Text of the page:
Preventing Greater Uncertainty in Labor-Management Relations Actby Representative Rosa L. DeLauro
Posted on 2013-04-12
DeLAURO. I rise in strong opposition to this ill-conceived bill.
It aims to effectively shut down the National Labor Relations Board--
another direct attack by this House majority on workers' rights.
As we have been debating, a D.C. court recently ruled that two of the Board's current appointments made during a recess within a congressional session are invalid, and therefore NLRB currently lacks a quorum. This ruling is at odds with three other court rulings on the same matter and, in fact, the court did not order the NLRB to stop performing its duties. Nevertheless, the majority is trying to use this one decision as a pretext to stop the Board from issuing any decisions or taking any other actions on behalf of workers. This is a transparent attempt to effectively shut down the NLRB.
What we need to do here is have the Senate take up the five pending nominations and act quickly so that we can have a functioning NLRB.
This one court decision is squarely at odds with longstanding practice. Presidents of both parties have routinely made recess appointments during intrasession recesses and without regard to when the vacancy first arose.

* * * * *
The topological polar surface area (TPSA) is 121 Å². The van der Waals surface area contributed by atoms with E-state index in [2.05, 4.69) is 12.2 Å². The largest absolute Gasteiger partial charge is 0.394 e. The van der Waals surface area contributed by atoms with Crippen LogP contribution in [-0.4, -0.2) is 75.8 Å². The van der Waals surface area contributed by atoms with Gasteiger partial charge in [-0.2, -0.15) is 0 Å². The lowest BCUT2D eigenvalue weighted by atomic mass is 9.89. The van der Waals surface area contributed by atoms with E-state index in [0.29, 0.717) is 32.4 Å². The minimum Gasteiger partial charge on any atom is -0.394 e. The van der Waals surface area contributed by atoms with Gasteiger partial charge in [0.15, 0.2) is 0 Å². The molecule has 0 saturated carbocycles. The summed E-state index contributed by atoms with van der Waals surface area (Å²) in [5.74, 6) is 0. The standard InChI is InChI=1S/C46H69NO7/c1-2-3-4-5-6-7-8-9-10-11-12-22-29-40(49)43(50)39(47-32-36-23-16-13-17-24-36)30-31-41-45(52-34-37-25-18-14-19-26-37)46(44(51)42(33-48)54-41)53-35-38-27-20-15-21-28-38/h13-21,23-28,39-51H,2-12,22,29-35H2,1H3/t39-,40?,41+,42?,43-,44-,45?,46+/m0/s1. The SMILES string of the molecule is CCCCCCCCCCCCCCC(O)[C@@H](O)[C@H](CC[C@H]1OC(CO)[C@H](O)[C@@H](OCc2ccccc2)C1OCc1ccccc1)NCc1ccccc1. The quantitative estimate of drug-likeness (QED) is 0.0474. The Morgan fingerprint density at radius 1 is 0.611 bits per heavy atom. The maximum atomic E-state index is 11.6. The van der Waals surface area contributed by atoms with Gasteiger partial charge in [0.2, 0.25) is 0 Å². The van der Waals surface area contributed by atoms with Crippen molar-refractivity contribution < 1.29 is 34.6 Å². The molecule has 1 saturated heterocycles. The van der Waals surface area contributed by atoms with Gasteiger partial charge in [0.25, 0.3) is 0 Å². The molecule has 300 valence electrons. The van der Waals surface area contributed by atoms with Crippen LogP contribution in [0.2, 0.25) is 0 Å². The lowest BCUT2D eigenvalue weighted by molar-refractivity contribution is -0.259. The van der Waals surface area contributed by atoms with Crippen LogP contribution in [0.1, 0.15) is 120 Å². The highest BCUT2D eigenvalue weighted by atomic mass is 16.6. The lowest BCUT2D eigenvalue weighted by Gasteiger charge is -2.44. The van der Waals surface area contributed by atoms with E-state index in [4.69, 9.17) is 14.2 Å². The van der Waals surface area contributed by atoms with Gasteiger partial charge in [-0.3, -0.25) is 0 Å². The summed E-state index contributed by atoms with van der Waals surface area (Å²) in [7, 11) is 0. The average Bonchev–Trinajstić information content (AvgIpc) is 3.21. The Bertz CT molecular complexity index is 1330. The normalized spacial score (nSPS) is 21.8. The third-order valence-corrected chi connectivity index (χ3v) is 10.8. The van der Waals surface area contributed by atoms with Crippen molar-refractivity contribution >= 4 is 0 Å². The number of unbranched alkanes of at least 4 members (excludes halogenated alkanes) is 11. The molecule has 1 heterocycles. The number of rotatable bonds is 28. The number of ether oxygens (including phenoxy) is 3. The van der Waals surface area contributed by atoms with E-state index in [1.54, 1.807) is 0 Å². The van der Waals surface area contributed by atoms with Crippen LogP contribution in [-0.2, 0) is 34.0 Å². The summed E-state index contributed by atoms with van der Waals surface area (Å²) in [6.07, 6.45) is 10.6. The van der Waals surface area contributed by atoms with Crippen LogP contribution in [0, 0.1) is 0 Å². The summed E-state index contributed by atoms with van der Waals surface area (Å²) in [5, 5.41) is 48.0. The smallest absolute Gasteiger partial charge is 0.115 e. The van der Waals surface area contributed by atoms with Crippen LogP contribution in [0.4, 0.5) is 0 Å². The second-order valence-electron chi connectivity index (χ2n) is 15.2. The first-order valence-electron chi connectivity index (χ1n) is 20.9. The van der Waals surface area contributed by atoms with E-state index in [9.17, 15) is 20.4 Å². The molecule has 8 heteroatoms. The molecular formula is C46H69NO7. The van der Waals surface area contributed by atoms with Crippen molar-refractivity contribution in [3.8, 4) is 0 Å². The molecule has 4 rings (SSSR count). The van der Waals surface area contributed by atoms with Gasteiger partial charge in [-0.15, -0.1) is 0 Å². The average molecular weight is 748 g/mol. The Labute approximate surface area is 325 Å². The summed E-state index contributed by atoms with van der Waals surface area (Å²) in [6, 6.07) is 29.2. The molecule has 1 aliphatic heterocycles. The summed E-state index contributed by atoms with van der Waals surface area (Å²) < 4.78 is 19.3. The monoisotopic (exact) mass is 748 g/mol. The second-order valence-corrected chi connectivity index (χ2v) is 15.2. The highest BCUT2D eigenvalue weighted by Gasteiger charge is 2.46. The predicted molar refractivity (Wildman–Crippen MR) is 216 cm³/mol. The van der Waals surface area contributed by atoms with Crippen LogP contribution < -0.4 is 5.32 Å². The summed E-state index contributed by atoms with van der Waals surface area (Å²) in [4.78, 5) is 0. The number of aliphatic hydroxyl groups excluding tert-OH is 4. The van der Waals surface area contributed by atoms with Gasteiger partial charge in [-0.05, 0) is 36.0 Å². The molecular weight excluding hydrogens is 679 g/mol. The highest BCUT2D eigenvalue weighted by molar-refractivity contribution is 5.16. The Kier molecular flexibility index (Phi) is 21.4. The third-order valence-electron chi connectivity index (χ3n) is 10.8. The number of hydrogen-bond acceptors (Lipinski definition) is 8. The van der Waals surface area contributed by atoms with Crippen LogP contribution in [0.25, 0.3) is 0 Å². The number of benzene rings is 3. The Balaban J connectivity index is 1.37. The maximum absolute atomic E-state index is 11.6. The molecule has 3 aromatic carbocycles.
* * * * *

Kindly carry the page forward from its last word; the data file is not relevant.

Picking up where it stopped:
The Congressional Research Service has identified a total of 329 intrasession recess appointments made since 1980. All of these would presumably be invalid under this court's decision, and that includes four such NLRB recess appointments by President Reagan and four by the second President Bush. Tell me, were these eight appointments by President Reagan and President Bush also in violation of the Constitution? If so, then why is this one particular court decision considered the ``right'' one despite the fact that all other courts and past practices disagree with it? The majority simply wants to prevent the NLRB from functioning so that workers who want to invoke their basic right to organize have no recourse. What recourse, for that matter, would employers have against actions by unions that violate labor laws, such as secondary boycotts or unlawful picketing? Under the terms of the National Labor Relations Act, its provisions can only be enforced through the NLRB. There is no provision in the act for private lawsuits.
The SPEAKER pro tempore. The time of the gentlewoman has expired.
Mr. ANDREWS. Mr. Speaker, I yield the gentlelady another 30 seconds.
Ms. DeLAURO. Without the NLRB, we simply do not have a fair workplace that works for everyone.
This is another in an endless series of Republican attacks on the foundations of the American middle class. It aims to undermine worker protections and accelerate a race to the bottom.
Let the NLRB do its work. I urge my colleagues to stand up for workers and employers and oppose this bill.